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gooddeeds2
The warm spring sun has not only been responsible for flushing us TeenPress reporters out of our den in Pietralata. It has also compelled us to engage in the “good deeds” dear to Collodi. My colleague Andrea and I have been sent by our Charlie to the “Good Deeds Day”, an international event which in Rome took place in the Circo Massimo.

Leaving our usual cynicism at home, we tried to understand what was about this day that would remind us to be better people. What we found is that this gathering was an opportunity for associations and organizations to meet and let citizens know of their relentless commitment to the “good”.

Likewise, individuals engaged in ideals could come together. We found out that the idea of what “good” looked like was different for everyone. What was shared though was a great energy – whether it was strawberry-clad evangelical or a Mexican wise woman fighting for an alternative version of their flag, everybody was in high spirits. Enjoy the video!

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matisse1
We are back with a new report from the Palazzo delle Esposizioni in Rome, where we followed a workshop for children inspired  by the exhibition “Il Giardino di Matisse”, currently on in the Museum. This show displays the original art from the namesake book by writer Samantha Friedman and Italian illustrator Cristina Amodeo, who reinterpreted the work by Henri Matisse.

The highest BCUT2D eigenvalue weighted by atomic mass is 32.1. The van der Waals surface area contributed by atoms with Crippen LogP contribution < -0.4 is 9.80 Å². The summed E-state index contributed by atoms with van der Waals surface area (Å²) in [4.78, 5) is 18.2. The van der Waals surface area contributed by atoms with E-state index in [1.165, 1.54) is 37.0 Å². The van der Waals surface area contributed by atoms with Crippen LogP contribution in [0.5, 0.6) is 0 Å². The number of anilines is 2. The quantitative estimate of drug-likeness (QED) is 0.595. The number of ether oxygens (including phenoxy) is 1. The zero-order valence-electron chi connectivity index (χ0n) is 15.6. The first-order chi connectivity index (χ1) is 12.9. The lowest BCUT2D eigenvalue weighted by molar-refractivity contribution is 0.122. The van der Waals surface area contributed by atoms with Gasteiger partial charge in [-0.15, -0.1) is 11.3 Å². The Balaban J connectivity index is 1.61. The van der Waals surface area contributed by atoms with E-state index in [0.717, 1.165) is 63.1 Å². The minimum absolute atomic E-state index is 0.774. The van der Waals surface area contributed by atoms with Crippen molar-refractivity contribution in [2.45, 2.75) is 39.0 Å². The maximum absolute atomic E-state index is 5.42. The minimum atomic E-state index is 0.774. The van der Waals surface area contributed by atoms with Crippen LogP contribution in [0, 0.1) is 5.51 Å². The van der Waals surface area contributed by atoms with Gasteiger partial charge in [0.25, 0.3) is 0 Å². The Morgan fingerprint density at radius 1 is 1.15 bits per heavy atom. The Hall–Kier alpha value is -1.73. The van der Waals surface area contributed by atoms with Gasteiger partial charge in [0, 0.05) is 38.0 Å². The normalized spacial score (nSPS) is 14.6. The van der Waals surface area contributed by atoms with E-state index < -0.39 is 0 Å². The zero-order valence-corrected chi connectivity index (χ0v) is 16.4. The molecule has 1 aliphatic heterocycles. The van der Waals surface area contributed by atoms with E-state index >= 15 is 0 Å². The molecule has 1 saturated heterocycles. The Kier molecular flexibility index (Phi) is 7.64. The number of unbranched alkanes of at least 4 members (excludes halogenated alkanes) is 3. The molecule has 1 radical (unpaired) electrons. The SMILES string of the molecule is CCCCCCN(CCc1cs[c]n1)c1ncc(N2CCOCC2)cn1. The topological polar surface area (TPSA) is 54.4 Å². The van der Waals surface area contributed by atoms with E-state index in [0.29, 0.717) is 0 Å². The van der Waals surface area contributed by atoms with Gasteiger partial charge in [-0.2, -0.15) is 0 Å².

The book was created for the exhibition “Henri Matisse: The Cut Outs” at MoMA. This was part of a new project by the NY museum, consisting in publishing a book for every large show linked to its collection, and a collaboration with several houses national and international publishing houses. For Italy it’s Fatatrac.

The osmotic process ended up in this workshop at Palazzo delle Esposizioni, where children were trying their hand at the collage, helped by their parents. The workshop was in fact aimed at family – so that art can become a way to spend quality time together. Enjoy the video! (in Italian)

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interviewdeianira
Arts writer and curator Deianira Tolema – the gal behind Zero Hype Mag – has interviewed me for Art a Part of Cult(ure). She is the best interviewer I could hope for, a talented, committed writer and a kindred spirit in the journey in the contemporary art world – she goes west whereas I go east. In the piece (in Italian) called “Indonesian interferences with a Singaporean aftertaste. Interview to Naima Morelli”,  we talk about my start as a writer, my research in Indonesia, Australia and Singapore, and about my book Arte Contemporanea in Indonesia, un’introduzione